“There are definitely a lot of opportunities for Kiwis to come over here. Their grazing skills are really sought after,” Jacob says.

A lot of effort is going into helping farmers establish and build white clover populations to help reduce the reliance on synthetic nitrogen.

“The use of white clover here is something quite new so there’s a lot of research and work going on to demonstrate how to establish it and how to manage it.

“The big concern from farmers here seems to be how to manage bloat,” he says.

For Katie, the move is building on her science background and research career.

She completed a Bachelor of Science majoring in agriculture and minoring in animal science at Massey University in 2018. Her interest in research and travel had been piqued earlier that year when she went on a student exchange to Wageningen University and Research in the Netherlands.

“That was an amazing experience and really opened my eyes to research into sustainability issues.

“When I got back to Massey, I talked to people there about it and that’s where I picked up contacts in Ireland,” she says.

She’s been working on methane research since she arrived at Teagasc and is now carrying out a masters degree through Teagasc and Massey.

Her studies are focusing on understanding methane production and nitrogen efficiency from grass only and grass-white clover swards.

She is also carrying out testing on various feed supplements for their effects on reducing methane gas emissions from cows.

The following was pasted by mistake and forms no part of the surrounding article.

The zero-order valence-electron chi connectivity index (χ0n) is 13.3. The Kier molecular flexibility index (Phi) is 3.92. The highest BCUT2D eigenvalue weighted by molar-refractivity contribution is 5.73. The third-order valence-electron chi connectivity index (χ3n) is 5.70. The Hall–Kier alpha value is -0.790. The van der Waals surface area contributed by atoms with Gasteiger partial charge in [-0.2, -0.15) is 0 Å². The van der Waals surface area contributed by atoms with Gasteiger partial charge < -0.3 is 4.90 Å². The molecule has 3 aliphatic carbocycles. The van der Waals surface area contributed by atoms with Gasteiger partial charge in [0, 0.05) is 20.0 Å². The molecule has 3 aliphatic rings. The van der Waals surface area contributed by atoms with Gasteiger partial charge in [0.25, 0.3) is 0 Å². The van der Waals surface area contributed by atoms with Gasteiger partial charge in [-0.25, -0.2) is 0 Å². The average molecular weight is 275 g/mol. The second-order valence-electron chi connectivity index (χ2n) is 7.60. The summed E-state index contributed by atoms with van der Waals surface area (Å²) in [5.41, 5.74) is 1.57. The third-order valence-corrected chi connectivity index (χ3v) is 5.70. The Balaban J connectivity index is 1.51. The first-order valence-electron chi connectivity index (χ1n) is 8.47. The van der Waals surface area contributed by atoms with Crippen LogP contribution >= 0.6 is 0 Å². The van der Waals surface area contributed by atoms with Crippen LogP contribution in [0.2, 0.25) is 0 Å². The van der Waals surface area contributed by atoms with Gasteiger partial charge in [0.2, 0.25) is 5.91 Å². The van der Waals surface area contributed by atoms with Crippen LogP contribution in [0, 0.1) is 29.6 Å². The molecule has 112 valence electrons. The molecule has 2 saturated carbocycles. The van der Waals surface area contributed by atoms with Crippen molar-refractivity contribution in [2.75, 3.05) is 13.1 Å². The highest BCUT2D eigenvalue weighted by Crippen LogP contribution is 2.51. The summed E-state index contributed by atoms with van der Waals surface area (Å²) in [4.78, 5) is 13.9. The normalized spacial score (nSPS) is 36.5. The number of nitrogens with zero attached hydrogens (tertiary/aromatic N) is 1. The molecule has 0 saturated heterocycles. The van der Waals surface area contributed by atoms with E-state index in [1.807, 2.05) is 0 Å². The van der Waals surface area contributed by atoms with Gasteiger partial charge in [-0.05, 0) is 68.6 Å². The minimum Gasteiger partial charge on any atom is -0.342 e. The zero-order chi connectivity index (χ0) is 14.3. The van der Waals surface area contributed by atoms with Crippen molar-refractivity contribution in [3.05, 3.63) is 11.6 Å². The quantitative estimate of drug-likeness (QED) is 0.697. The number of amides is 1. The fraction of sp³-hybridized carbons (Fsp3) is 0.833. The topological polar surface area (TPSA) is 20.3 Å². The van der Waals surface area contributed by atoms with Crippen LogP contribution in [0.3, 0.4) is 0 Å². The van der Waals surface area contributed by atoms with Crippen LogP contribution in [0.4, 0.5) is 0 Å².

Most products that have shown good results elsewhere in the world have been fed to cows within their total mixed ration (TMR) diet so the active ingredient is constantly in the rumen throughout the day.

The problem for grazing systems is that the opportunity to administer the active ingredients via a supplement is likely going to be during milking – typically once in the morning and once in the afternoon after cows have grazed, so the active ingredient is only passing through the rumen twice a day. Katie says her research uses GreenFeed machines that measure carbon dioxide, methane and hydrogen while the cows are feeding on additional concentrate. The machine is on a trailer parked in the race next to the paddock and cows have free access to it while out grazing.

The incentive for the cows to use the machine is the additional sweet concentrate. Their electronic identification (EID) tag is read when they put their head into the feed bin area so all the gases emitted by that specific cow are measured during the time they are in the unit.

Each cow can enter the unit up to five times a day.

“We’re looking at different blends of various products to work out the right levels of inclusion in the concentrate.

“We have some interesting results and there are a few promising signs, but I can’t say too much about it yet,” she says.

It’s great to be working on research that could have a direct benefit to New Zealand as well, Katie says.

“There are a lot of opportunities over here and it’s such a great place to base yourself for work and travel – you can be in Europe in not much more than an hour from leaving home,” Katie says.

“It’s probably a bit underrated as a destination, so yeah, it’s definitely worth looking at.”


Some of the differences and prominent issues they’ve noted in the Irish dairy scene include:

  • All silage pits must be built on concrete pads with drainage for leachate and runoff to a contained area or tank.
  • Calves must be reared on a concrete base (with suitable bedding on top), and have drainage for dung and urine.
  • Like New Zealand there is a move away from bobby calves, with the industry setting up a dairy beef EBI (breeding index) so farmers can select a sire that will give them shorter gestation length, ease of calving and good beef traits.